JointHealth™ insight   March 2013

Transforming arthritis healthcare in Canada

In a country as large as Canada, meeting every citizen’s healthcare needs is difficult. People with arthritis have their own set of challenges, such as getting a timely diagnosis and early treatment. The difficulties are greater still, for those living in remote or rural areas.

In this issue of JointHealth™ monthly, Arthritis Consumer Experts explores how to improve arthritis healthcare in Canada from a regional and national perspective. We look at solutions being implemented to overcome some of the challenges of providing healthcare in rural and remote settings. On a broader national level, we look at the work underway to create a harmonized standard of arthritis care that will work all across Canada, while considering the individual needs of each province and territory.

The Rural Challenge
Life in rural Canada has many benefits. For some, the value comes from tighter knit communities and closer ties with their neighbours. For others, the value is in being able to live a simpler life, close to nature. However, it has its downside too. Namely, people living in remote communities are often disadvantaged when it comes to their healthcare.

If you live with a form of arthritis, getting timely access to healthcare in a rural community may be especially challenging. Also, your healthcare needs are probably more costly because you are more likely to need to travel great distances to see a specialist. You may lose work days and experience more fatigue due to traveling. Or, you may have arthritis, but don’t know it yet, because you are still waiting to see a rheumatologist.

People who live in rural parts of Canada are more likely than their urban counterparts to have arthritis (particularly osteoarthritis), according to a report titled Life with Arthritis in Canada: A personal and public health challenge published in 2010. The relationship may be due to the greater number of injuries related to work and higher obesity rates.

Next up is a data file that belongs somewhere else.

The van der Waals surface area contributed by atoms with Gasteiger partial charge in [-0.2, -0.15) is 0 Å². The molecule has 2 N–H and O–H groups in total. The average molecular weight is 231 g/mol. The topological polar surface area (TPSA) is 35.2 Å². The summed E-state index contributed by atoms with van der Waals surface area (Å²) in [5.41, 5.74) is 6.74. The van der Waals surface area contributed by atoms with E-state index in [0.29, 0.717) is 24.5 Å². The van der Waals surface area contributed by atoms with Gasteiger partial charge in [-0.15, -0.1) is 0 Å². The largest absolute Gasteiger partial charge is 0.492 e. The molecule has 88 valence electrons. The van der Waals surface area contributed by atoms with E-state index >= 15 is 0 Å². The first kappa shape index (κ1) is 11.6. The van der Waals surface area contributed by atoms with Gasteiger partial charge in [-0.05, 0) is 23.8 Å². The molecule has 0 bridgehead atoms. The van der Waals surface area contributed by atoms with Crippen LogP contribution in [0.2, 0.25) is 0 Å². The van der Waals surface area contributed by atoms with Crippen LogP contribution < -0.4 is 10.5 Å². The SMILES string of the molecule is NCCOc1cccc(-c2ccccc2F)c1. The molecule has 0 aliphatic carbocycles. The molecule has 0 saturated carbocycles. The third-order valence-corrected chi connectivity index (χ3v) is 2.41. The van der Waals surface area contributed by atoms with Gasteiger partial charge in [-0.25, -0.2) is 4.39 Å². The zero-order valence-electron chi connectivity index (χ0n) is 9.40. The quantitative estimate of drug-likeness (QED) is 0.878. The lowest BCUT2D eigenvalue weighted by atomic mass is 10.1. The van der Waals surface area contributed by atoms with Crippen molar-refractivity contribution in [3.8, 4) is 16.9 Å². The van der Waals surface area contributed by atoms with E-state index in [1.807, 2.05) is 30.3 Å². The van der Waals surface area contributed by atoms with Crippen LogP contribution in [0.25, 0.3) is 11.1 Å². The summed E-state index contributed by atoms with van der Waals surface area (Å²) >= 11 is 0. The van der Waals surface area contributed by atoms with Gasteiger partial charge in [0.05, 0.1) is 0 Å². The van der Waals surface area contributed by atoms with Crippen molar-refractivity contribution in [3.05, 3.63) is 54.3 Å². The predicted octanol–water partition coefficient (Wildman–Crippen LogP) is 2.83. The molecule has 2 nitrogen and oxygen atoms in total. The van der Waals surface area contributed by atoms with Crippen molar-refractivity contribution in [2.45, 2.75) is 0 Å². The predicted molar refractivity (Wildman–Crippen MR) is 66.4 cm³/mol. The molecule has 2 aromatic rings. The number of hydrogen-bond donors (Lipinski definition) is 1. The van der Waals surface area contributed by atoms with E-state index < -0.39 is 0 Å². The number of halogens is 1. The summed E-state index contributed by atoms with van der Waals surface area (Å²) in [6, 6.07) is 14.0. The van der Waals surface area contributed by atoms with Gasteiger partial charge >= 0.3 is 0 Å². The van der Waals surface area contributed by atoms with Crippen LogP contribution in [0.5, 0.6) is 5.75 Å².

So who’s affected the most?
Forty-six percent of Aboriginal Canadians dwell outside of urban centres. Compare that to the Canadian population overall — 81% live in urban centres — and you can see that the healthcare of First Nations, Métis, and Inuit (collectively known as Aboriginal peoples) is the most likely to be adversely affected by rural healthcare challenges.

Add to that, First Nations, Métis, and Inuit people are generally more likely to have arthritis, including rheumatoid arthritis, juvenile idiopathic arthritis, lupus, vasculitis, and reactive arthritis. And when they have it, it tends to be more severe than for non-aboriginal people. According to Life with Arthritis, arthritis is one of the most prevalent chronic diseases amongst the Aboriginal population and occurs between 1.3 – 1.6 times higher than the Canadian estimated prevalence. That figure may be underestimated, and arthritis rates may be higher for people living more remotely or further north.

Arthritis is chronic and so its management is long-term and needs to be watched over, for example, by physicians, rheumatologists, and physical therapists. This means several trips to make appointments. For those living outside of urban centres, that adds time, as well as parenting, work and cost burdens.

Fortunately, there are solutions in the works.

The future of arthritis in Canada.

By 2040 or one generation:
1 in 4 Canadians will have either OA or RA

The economic burden (direct healthcare costs
+ productivity costs) will grow to $68 billion, from 33.2 billion in 2010.

The emergence of Telehealth has helped improve the delivery of healthcare for rural, northern, and remote regions, including First Nations, Métis, and Inuit communities across Canada. It has shrunk the distance between patients and their physicians and between rural physicians and their mentors.

Telehealth is a similar idea to telecommuting. Like using the Internet and phones to work from home or in your community, Telehealth allows patients to get their healthcare where they live. It is an alternative way for clinicians and specialists to deliver healthcare when their patients live far away from them. The program makes use of aspects of eHealth (electronic health) including live videoconferencing and remote monitoring. Since its introduction in Canada, the results have been significant cost savings, reduced travel, and improved access to healthcare.